If you happened to miss 2005’s woefully under-the-radar Hoodwinked, snap it up immediately. It’s as good as any of the Shrek movies, offering a fresh spin on a centuries-old fairy tale—entertaining, inspired, and still just as good today as it was when it first hit theaters.
Six years later, Hoodwinked Too: Hood vs. Evil has arrived, and it actually feels older and more dated than the original. While it’s still a generally fine time and perfectly appropriate (and even enjoyable) for kids of all ages, parents are the ones who are shortchanged. When a movie relies on tired retreads of classic pop culture references that children won’t even begin to ‘get’, such as “I’ll be bahck”, “Say hello to my little friend”, “It’s hammer time”, etc., you know you’re in trouble.
The genius of the original movie was how it took a single (classic) story and retold it from each character’s viewpoint. It was interesting, clever, and actually very funny. Here the filmmakers have just put together a straight story, hoping the comedy is enough to carry the day. It isn’t.
Yes, all the usual characters are back, though Hayden Panettiere has taken over Red from Anne Hathaway, and the Woodsman is now voiced by Martin Short. (Apparently Jim Belushi knew better than to reprise the role, and that’s saying something for a guy who’s not known for being terribly picky.)
After youngsters Hansel and Gretel (Bill Hader and Amy Poehler) are kidnapped by a witch (Joan Cusack), the entire team springs into action, including Twitchy the Squirrel, Granny (Glenn Close), the Wolf (Patrick Warburton), and Nicky Flippers (David Ogden Stiers).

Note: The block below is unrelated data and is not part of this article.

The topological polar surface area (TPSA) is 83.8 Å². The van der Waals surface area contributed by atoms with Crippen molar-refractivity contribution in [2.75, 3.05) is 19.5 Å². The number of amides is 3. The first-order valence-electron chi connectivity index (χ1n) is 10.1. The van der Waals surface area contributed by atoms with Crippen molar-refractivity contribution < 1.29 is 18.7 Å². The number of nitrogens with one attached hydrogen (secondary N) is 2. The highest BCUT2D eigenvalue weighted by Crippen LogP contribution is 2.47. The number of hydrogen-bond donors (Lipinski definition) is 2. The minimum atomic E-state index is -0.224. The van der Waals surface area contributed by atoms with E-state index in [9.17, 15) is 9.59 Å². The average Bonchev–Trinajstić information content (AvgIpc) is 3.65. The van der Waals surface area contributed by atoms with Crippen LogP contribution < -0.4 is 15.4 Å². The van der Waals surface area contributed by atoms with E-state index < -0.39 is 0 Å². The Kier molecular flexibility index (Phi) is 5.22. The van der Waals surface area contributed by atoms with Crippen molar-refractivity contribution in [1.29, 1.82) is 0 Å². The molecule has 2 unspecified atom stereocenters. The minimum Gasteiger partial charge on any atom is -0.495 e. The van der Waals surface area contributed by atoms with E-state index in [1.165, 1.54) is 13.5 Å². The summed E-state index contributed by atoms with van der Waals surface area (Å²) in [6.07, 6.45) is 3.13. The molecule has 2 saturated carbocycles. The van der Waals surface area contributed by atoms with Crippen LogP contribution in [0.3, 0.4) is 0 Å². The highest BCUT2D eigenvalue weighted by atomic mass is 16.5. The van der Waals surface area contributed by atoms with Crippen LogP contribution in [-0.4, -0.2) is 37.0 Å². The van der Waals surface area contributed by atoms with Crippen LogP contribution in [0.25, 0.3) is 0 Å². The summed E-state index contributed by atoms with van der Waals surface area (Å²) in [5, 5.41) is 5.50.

The action comes pretty fast and furious, and since the movie’s in 3D, a lot of attention is given to flying, falling, and other swoopy movements. First-time director (and veteran Disney animator) Mike Disa certainly knows his way around a storyboard. There are a couple nifty surprises, and the animation is light years ahead of the original (though still just as many light years behind Pixar and other recent hits such as Rango and Rio).
The voice cast does a fine job, also– particularly Short, who helps turn the Woodsman into fun, over-the-top yodeling star, Cheech and Chong as two of the three little pigs, and David Allen Grier as a big fat troll.
Aside from those scattered moments, though, Hoodwinked Too never really finds its way, or, more importantly, its funny bone. The script feels a bit hackneyed and straight out of the mid 90s, and almost all of the cleverness and wit we saw the first go-round are gone– a little surprising (and disappointing), since brothers Cory and Todd Edwards wrote both.
If there’s a silver lining, it’s that the requisite Silence of the Lambs joke doesn’t mention “fava beans and a nice chianti”– so there’s that.